Instead, artifacts like stones, bones, and broken shells usually hog archaeologists’ attention—things found in shell middens. Croes believes this is a missed opportunity to create a more complete picture of how an ancient world operated. Neglecting wet sites and the basketry contained inside also overlooks the lives of women, who were predominantly the weavers of ancient times. Wet sites have 90 percent of the material culture, a diversity of artifacts rarely found in midden sites, Croes says. “You just have to find the waterlogged portion.”
The oldest fiber found so far in the Pacific Northwest is in the islands of Haida Gwaii, British Columbia, and dates back 10,700 years. As more discoveries along the west coast of the Americas reveal that early humans may have peopled the continent by following and surviving along the coastline, wet sites uncover intimate details about how they fished, hunted, ate, and lived. And baskets are an integral part of the puzzle.
By weaving, early humans could catch more fish; gather more berries; boil, dry, and store more food; furnish homes; and cover bodies. Like the invention of fire, baskets belong to humanity. The endless variety of baskets—from Scottish oak tatty baskets to Indonesian bamboo and rattan fishing traps to twined grass grain bags from Egypt—testify to all the landscapes in which humans found themselves surviving. The basket played a role in the birth of civilization, carrying the fruits of our labor as hunters and gatherers and later as farmers and merchants. Creation myths from Mesopotamia to Mali paint our debt to the humble basket with Babylonian gods and first ancestors forging the world with a basket. Ironically, baskets helped us create a world where we no longer need to weave them ourselves.
And yet, baskets have a persistent popularity today: as fragile fiber pressed into sodden soil, as art object, as a link between Indigenous peoples and their ancestors, and on the YouTube Primitive Technology channel, where millions watch silent videos of a palm leaf basket under construction. With all the easier and available storage options out there, we still choose to decorate with woven rattan baskets from Ikea. “The world is truly riddled with baskets,” writes Willeke Wendrich in The World According to Basketry. “Once you have lost your innocence, you cannot stop noticing them.”
Warp: the basket’s stiffer supporting strands around which the more flexible strands are woven.
From the blinding white sky above, a light rain falls and I can almost hear the forest—the basketmaker’s forest—sigh in relief. This past summer, Carriere turned 84 and forest fires raged across western Canada and the United States. Hundreds of forests burning at once, filling the sky with smoke, blotting out the sun, and hurling fire tornadoes into the heavens.
Carriere’s 32 hectares (close to the size of Disneyland) were spared. Gripping cedar roots in his left hand, trailing their long tails behind him, the basketmaker returns to his white jeep parked on a rutted path in the forest. Along the way, he kicks another log (“humph, hemlock”) and surveys a pile of deciduous cuttings lumped on a wall of blackberry bushes. “Someone’s been dumping stuff here,” he says, mostly to himself. “Gotta keep an eye on that.”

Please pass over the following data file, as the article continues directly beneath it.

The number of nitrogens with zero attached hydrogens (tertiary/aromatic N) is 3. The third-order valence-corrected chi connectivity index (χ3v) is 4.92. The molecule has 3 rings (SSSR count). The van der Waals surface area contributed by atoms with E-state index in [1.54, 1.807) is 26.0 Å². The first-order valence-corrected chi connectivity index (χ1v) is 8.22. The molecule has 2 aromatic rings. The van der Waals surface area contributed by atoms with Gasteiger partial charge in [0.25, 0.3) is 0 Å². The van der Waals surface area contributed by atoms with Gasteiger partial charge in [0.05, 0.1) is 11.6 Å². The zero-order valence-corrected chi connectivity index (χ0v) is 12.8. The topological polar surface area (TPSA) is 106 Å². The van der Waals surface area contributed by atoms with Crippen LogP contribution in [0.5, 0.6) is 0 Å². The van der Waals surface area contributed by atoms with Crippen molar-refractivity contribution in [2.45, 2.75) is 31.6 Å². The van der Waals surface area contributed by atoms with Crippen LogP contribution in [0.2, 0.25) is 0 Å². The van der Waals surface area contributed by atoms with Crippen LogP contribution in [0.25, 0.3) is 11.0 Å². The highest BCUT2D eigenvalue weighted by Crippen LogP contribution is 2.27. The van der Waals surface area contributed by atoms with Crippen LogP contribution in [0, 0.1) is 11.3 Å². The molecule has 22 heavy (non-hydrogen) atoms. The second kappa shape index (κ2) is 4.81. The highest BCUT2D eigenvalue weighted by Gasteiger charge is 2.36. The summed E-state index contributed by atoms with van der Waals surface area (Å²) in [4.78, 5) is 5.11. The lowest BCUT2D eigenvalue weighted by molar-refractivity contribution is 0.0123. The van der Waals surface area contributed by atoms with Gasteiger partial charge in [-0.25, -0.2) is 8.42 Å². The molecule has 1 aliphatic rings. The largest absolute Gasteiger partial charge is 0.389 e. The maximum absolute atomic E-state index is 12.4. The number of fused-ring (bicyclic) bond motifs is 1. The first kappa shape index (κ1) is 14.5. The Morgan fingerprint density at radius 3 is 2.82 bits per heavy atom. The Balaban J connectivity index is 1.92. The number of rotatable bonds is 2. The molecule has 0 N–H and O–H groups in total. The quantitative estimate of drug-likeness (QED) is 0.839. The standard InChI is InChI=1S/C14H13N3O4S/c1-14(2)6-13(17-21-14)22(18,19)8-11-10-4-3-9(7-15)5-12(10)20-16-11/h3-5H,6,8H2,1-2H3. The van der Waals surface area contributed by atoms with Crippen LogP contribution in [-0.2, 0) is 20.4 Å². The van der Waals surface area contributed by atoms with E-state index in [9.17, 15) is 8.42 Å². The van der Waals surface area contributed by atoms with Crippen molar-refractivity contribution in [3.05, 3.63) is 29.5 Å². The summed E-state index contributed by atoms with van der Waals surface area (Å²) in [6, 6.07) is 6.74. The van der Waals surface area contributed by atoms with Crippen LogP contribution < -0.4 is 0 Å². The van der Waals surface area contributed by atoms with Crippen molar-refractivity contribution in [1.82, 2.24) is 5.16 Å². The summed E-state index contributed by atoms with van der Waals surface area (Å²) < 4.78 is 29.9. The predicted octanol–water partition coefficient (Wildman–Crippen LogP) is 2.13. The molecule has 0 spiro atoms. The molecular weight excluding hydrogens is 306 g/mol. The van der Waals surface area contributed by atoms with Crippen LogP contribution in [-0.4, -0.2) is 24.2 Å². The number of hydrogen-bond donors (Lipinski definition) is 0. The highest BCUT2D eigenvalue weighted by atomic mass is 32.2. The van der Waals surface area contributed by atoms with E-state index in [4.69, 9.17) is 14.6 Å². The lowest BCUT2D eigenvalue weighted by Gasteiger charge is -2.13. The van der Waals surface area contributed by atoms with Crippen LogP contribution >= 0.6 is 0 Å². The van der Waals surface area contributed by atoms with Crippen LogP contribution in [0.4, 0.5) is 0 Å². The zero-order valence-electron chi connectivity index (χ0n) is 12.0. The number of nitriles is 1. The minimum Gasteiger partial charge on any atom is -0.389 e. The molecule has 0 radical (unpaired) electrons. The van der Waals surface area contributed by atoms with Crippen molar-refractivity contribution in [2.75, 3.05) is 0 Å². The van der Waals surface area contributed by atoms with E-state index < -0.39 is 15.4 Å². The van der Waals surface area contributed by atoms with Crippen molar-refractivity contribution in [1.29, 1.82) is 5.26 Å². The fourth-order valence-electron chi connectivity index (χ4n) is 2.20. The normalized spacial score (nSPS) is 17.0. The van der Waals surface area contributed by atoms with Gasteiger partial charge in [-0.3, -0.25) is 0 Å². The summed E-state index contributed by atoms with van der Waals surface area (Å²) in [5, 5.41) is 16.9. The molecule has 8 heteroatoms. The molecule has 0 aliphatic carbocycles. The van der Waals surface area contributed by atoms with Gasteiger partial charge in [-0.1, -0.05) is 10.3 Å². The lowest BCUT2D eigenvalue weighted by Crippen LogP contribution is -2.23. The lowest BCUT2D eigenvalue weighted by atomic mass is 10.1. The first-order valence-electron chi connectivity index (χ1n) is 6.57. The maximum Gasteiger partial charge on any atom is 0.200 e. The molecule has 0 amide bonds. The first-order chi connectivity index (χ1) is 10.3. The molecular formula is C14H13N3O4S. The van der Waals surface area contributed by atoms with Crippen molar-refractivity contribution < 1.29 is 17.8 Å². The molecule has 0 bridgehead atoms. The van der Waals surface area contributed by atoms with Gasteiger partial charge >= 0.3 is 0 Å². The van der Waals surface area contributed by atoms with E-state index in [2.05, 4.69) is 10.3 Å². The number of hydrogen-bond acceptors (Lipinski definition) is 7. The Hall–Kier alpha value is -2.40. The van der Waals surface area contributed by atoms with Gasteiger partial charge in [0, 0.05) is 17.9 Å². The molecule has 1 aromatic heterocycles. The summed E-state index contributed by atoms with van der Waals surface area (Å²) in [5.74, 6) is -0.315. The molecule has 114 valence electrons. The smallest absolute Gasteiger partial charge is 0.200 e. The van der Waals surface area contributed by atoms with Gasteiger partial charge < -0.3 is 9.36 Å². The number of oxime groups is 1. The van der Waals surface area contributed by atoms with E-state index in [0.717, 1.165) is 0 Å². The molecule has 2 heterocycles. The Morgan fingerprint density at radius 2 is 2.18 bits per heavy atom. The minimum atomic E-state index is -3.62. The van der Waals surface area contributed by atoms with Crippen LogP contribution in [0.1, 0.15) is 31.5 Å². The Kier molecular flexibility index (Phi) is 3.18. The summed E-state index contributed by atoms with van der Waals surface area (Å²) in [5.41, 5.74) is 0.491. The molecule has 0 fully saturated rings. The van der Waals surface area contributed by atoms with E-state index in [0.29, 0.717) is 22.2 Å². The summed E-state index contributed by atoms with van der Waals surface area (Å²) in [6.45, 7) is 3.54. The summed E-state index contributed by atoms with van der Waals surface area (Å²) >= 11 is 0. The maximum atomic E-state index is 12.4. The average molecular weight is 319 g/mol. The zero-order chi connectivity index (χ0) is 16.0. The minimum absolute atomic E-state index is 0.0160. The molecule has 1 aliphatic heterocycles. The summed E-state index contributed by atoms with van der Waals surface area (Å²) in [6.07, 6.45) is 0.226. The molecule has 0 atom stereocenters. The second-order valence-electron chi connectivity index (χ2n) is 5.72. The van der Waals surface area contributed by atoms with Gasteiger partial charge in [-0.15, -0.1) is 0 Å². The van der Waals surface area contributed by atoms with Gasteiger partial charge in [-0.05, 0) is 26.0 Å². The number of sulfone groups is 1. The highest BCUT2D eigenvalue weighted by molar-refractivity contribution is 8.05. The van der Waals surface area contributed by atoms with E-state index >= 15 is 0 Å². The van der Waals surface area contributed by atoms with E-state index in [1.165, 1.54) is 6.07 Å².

His whole life, he’s managed this land, staggering the planting of California redwoods and western red cedars to create a multi-aged forest that provides the best basketry materials possible. Recently, he was trimming a path through some 3,500 cedars he had planted 12 years earlier, when he noticed that the cedars’ lower boughs were ready to weave. These adolescent branches create the stiff frame, the warps, of the Suquamish clam basket. For the flexible horizontal weave of the basket (the wefts), young roots are best, such as those growing from the ancient crumbling log Carriere led me to, garden claw in hand.
One of the biggest challenges facing basketmakers today is access to material. “Where can you go in the city to strip cedar trees? Or gather cherry bark? Or put your cherry bark in the iron-rich soil and turn it black?” asks Susan Rowley, the University of British Columbia’s Museum of Anthropology curator. “There’s all these processes that you need to do before you even start to create the basket.”
Back in the jeep, Carriere slowly pilots Croes and me back down the road to his home, where we’ll spend the day weaving. On the way, we pass a baseball field that Carriere leased to a local youth sports association for a dollar. Nearby is a nonprofit native horsemanship camp (again, Carriere’s land leased on the cheap).
Inside his living room-cum-workshop, we set to work. “I’m going to skin some of your roots, Ed,” Croes says, about the roots we pulled from the log. “That sounds good,” Carriere replies absently, already absorbed in cutting offshoots and twigs from the cedar boughs.
As Croes whittles, he points to the pile of bark shavings, a deep cherry color, building on the floor—aside from the baskets themselves, wet sites preserve basketmaking debris. “That’s what we find archaeologically,” he says.